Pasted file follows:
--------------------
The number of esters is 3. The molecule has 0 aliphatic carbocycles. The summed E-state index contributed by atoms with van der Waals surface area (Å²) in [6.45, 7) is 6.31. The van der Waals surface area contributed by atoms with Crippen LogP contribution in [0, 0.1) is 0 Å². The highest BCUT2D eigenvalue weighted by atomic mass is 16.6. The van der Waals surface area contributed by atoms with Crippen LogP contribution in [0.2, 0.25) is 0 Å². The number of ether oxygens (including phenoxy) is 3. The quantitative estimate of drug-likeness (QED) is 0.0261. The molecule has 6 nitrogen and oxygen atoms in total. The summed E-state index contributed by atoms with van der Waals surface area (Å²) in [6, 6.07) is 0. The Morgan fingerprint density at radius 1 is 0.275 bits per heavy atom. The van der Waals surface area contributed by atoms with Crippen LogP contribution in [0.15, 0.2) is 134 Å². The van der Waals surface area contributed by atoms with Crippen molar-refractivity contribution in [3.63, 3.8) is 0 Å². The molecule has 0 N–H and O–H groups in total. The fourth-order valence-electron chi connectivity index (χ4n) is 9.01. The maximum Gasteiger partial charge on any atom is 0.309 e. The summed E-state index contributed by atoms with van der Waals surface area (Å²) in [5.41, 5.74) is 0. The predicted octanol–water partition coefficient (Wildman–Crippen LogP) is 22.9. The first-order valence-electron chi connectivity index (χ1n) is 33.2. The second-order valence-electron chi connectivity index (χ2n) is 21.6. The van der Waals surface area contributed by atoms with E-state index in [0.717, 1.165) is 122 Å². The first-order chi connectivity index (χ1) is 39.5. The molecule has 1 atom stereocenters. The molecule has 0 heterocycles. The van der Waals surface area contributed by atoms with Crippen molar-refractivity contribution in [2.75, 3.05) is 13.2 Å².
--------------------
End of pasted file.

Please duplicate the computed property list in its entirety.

The number of esters is 3. The molecule has 0 aliphatic carbocycles. The summed E-state index contributed by atoms with van der Waals surface area (Å²) in [6.45, 7) is 6.31. The van der Waals surface area contributed by atoms with Crippen LogP contribution in [0, 0.1) is 0 Å². The highest BCUT2D eigenvalue weighted by atomic mass is 16.6. The van der Waals surface area contributed by atoms with Crippen LogP contribution in [0.2, 0.25) is 0 Å². The number of ether oxygens (including phenoxy) is 3. The quantitative estimate of drug-likeness (QED) is 0.0261. The molecule has 6 nitrogen and oxygen atoms in total. The summed E-state index contributed by atoms with van der Waals surface area (Å²) in [6, 6.07) is 0. The Morgan fingerprint density at radius 1 is 0.275 bits per heavy atom. The van der Waals surface area contributed by atoms with Crippen LogP contribution in [0.15, 0.2) is 134 Å². The van der Waals surface area contributed by atoms with Crippen molar-refractivity contribution in [3.63, 3.8) is 0 Å². The molecule has 0 N–H and O–H groups in total. The fourth-order valence-electron chi connectivity index (χ4n) is 9.01. The maximum Gasteiger partial charge on any atom is 0.309 e. The summed E-state index contributed by atoms with van der Waals surface area (Å²) in [5.41, 5.74) is 0. The predicted octanol–water partition coefficient (Wildman–Crippen LogP) is 22.9. The first-order valence-electron chi connectivity index (χ1n) is 33.2. The second-order valence-electron chi connectivity index (χ2n) is 21.6. The van der Waals surface area contributed by atoms with E-state index in [0.717, 1.165) is 122 Å². The first-order chi connectivity index (χ1) is 39.5. The molecule has 1 atom stereocenters. The molecule has 0 heterocycles. The van der Waals surface area contributed by atoms with Crippen molar-refractivity contribution in [2.75, 3.05) is 13.2 Å².